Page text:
Kids Love Happy Meals

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Election 2015: How Bad Are The Liberals?

In this series CMR will examine the policy proposals set forth by the top three parties in Canada’s 2015 federal election.

PART I: The NDP
PART II: The Liberals (current article)
PART III: The Conservatives

Obviously these parties are all terrible. So the question is simply this: which party will beat you with the biggest stick?

We will refer to the helpful National Post article “Everything you need to know about the parties’ platforms, from taxes to terrorism to the environment.”

In Part I, we looked at the NDP. Their platform is awful, but in all fairness they had a couple of good policies related, including the repeal of Bill C-51 and ending the military campaign against ISIS. On economic issues, they were entirely dreadful other than their teeny tiny tax cut for small business. They earned a score of D-. Let’s see if the Liberals can fare better.

As Canada’s center-left party, one would expect them to be a little less stupid more moderate than the NDP, which is the party of the far left. Practically speaking, they might be closer to the Conservatives (center-right) when it comes to governance.

Economy

– Cut middle-class income-tax bracket to 20.5 per cent from current 22 per cent; create a new tax bracket of 33 per cent for annual incomes of more than $200,000.

Right on, tax cut! For some people, anyway. But it is an incredibly small tax cut. A lousy 1.5%? Come on, Canadians deserve better. Most people won’t even notice this. But they want to increase taxes on the ‘rich’ (though I hesitate to classify someone as rich for earning over $200K per year). This which is politically appealing but does absolutely nothing positive for the economy (it merely shifts money from productive people to the government).

This would probably increase taxation on net, therefore this policy is bad. They should drop the tax increase and keep the tax cut, then at least this policy would be stingy and lame but not bad.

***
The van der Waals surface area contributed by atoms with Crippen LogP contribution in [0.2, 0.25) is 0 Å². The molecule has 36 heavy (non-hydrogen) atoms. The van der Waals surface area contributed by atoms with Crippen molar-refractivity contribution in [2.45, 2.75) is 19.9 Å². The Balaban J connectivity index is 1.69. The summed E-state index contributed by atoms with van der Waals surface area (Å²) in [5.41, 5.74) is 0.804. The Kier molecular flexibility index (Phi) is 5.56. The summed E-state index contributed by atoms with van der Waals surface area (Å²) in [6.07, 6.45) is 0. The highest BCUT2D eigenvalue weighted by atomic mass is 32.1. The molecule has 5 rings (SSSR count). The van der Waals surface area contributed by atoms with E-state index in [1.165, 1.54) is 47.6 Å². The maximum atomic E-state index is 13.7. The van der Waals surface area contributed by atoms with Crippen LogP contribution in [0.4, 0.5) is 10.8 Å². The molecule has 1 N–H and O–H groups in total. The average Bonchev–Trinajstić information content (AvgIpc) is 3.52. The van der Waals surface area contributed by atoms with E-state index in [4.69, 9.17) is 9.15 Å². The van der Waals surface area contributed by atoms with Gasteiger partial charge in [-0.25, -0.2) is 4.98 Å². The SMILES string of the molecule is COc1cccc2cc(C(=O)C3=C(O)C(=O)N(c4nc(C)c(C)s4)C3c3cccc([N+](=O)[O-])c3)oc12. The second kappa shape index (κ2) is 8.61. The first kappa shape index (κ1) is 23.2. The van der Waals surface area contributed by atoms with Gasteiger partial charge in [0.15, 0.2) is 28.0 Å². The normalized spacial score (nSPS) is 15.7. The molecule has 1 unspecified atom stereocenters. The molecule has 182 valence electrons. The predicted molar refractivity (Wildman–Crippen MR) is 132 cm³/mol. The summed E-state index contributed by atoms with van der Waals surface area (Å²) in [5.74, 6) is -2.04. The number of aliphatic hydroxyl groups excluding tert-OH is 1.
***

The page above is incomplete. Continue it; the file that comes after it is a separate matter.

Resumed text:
If the Liberals said they were eliminating income tax on anyone in the middle class, then that would be something to get excited about, even if they were increasing taxes on the wealthier brackets. Better yet would be to cut everyone’s taxes.

Heck, even the NDP said they would keep the income tax rates the same! Well, they are probably lying but it’s funny that the NDP is arguably better than the Liberals on federal income taxes.

– Cancel income-splitting for families; party calls it “a $2-billion tax break to the top 15 per cent of Canadians.”

We can say the same thing we said about the NDP wanting to cancel income-splitting: “This would increase the tax burden on any family to which it applies, and is therefore bad. That it applies mostly to the “wealthiest” is true depending on how you define “wealthy,” but it also applies only to those who have someone with whom they can split their income. So it is rather selective and narrow in its tax relief. This is an interesting matter on its own, and of course tax relief for everyone would be better. But regardless of the fairness issue, added tax relief for some is better than added tax relief for none.”

– Introduce a new income-tested, tax-free monthly Canada Child Benefit that would boost payments to all families with children and annual income below $150,000.

As we said in our discussion of the NDP, the Child Tax Benefit is effectively a tax cut to net taxpayers with children, and welfare for net tax-consumers with children. Essentially, this Liberal policy says families with annual income >$150K should pay more. It’s not clear whether lower income folks would get more or less out of the deal versus the status quo.